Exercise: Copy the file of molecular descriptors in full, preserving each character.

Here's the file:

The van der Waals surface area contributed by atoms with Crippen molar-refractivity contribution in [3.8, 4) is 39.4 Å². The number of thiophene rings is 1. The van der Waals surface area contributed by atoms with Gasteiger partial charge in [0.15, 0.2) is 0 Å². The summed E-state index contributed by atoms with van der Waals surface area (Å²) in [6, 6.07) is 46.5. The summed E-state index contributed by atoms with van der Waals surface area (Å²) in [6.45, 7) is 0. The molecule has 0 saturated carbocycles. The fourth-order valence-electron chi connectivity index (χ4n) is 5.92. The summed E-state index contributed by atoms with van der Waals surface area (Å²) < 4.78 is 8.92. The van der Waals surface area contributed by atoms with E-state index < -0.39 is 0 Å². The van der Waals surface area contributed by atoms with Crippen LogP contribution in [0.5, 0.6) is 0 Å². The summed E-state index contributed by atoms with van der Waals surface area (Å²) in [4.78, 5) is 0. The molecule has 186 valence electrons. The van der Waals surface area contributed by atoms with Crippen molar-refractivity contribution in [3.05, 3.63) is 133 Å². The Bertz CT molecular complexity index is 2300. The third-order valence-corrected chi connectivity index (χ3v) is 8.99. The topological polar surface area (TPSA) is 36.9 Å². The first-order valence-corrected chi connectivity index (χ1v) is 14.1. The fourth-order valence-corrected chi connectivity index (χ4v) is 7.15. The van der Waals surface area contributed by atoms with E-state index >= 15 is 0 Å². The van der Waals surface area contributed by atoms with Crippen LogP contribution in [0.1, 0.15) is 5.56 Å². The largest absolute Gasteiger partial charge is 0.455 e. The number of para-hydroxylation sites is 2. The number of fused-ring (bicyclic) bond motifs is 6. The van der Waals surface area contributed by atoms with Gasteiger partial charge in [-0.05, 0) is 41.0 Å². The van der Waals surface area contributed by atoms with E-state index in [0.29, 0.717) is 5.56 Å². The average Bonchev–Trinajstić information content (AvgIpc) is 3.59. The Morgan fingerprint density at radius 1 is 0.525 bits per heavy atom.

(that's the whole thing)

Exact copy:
The van der Waals surface area contributed by atoms with Crippen molar-refractivity contribution in [3.8, 4) is 39.4 Å². The number of thiophene rings is 1. The van der Waals surface area contributed by atoms with Gasteiger partial charge in [0.15, 0.2) is 0 Å². The summed E-state index contributed by atoms with van der Waals surface area (Å²) in [6, 6.07) is 46.5. The summed E-state index contributed by atoms with van der Waals surface area (Å²) in [6.45, 7) is 0. The molecule has 0 saturated carbocycles. The fourth-order valence-electron chi connectivity index (χ4n) is 5.92. The summed E-state index contributed by atoms with van der Waals surface area (Å²) < 4.78 is 8.92. The van der Waals surface area contributed by atoms with E-state index < -0.39 is 0 Å². The van der Waals surface area contributed by atoms with Crippen LogP contribution in [0.5, 0.6) is 0 Å². The summed E-state index contributed by atoms with van der Waals surface area (Å²) in [4.78, 5) is 0. The molecule has 186 valence electrons. The van der Waals surface area contributed by atoms with Crippen molar-refractivity contribution in [3.05, 3.63) is 133 Å². The Bertz CT molecular complexity index is 2300. The third-order valence-corrected chi connectivity index (χ3v) is 8.99. The topological polar surface area (TPSA) is 36.9 Å². The first-order valence-corrected chi connectivity index (χ1v) is 14.1. The fourth-order valence-corrected chi connectivity index (χ4v) is 7.15. The van der Waals surface area contributed by atoms with E-state index >= 15 is 0 Å². The van der Waals surface area contributed by atoms with Crippen LogP contribution in [0.1, 0.15) is 5.56 Å². The largest absolute Gasteiger partial charge is 0.455 e. The number of para-hydroxylation sites is 2. The number of fused-ring (bicyclic) bond motifs is 6. The van der Waals surface area contributed by atoms with Gasteiger partial charge in [-0.05, 0) is 41.0 Å². The van der Waals surface area contributed by atoms with E-state index in [0.29, 0.717) is 5.56 Å². The average Bonchev–Trinajstić information content (AvgIpc) is 3.59. The Morgan fingerprint density at radius 1 is 0.525 bits per heavy atom.